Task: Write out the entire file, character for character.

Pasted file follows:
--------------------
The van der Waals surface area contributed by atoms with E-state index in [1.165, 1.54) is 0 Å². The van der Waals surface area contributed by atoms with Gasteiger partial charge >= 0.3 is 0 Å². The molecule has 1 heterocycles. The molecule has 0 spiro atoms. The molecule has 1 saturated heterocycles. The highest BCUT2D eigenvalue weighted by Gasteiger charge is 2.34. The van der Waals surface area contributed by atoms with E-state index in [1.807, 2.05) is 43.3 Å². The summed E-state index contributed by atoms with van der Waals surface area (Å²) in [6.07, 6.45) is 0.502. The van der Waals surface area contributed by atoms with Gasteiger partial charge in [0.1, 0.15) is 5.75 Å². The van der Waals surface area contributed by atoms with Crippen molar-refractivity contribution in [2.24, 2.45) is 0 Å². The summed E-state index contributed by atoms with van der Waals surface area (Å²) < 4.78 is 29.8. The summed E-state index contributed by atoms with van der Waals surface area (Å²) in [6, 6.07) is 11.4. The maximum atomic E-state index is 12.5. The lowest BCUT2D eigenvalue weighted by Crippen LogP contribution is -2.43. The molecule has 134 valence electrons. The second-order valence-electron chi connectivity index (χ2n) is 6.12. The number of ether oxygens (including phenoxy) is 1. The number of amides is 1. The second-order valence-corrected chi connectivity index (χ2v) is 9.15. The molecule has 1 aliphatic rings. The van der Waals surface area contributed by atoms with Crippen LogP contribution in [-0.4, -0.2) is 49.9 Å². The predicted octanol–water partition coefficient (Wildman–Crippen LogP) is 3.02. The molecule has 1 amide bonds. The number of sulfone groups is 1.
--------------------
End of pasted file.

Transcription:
The van der Waals surface area contributed by atoms with E-state index in [1.165, 1.54) is 0 Å². The van der Waals surface area contributed by atoms with Gasteiger partial charge >= 0.3 is 0 Å². The molecule has 1 heterocycles. The molecule has 0 spiro atoms. The molecule has 1 saturated heterocycles. The highest BCUT2D eigenvalue weighted by Gasteiger charge is 2.34. The van der Waals surface area contributed by atoms with E-state index in [1.807, 2.05) is 43.3 Å². The summed E-state index contributed by atoms with van der Waals surface area (Å²) in [6.07, 6.45) is 0.502. The van der Waals surface area contributed by atoms with Gasteiger partial charge in [0.1, 0.15) is 5.75 Å². The van der Waals surface area contributed by atoms with Crippen molar-refractivity contribution in [2.24, 2.45) is 0 Å². The summed E-state index contributed by atoms with van der Waals surface area (Å²) < 4.78 is 29.8. The summed E-state index contributed by atoms with van der Waals surface area (Å²) in [6, 6.07) is 11.4. The maximum atomic E-state index is 12.5. The lowest BCUT2D eigenvalue weighted by Crippen LogP contribution is -2.43. The molecule has 134 valence electrons. The second-order valence-electron chi connectivity index (χ2n) is 6.12. The number of ether oxygens (including phenoxy) is 1. The number of amides is 1. The second-order valence-corrected chi connectivity index (χ2v) is 9.15. The molecule has 1 aliphatic rings. The van der Waals surface area contributed by atoms with Crippen LogP contribution in [-0.4, -0.2) is 49.9 Å². The predicted octanol–water partition coefficient (Wildman–Crippen LogP) is 3.02. The molecule has 1 amide bonds. The number of sulfone groups is 1.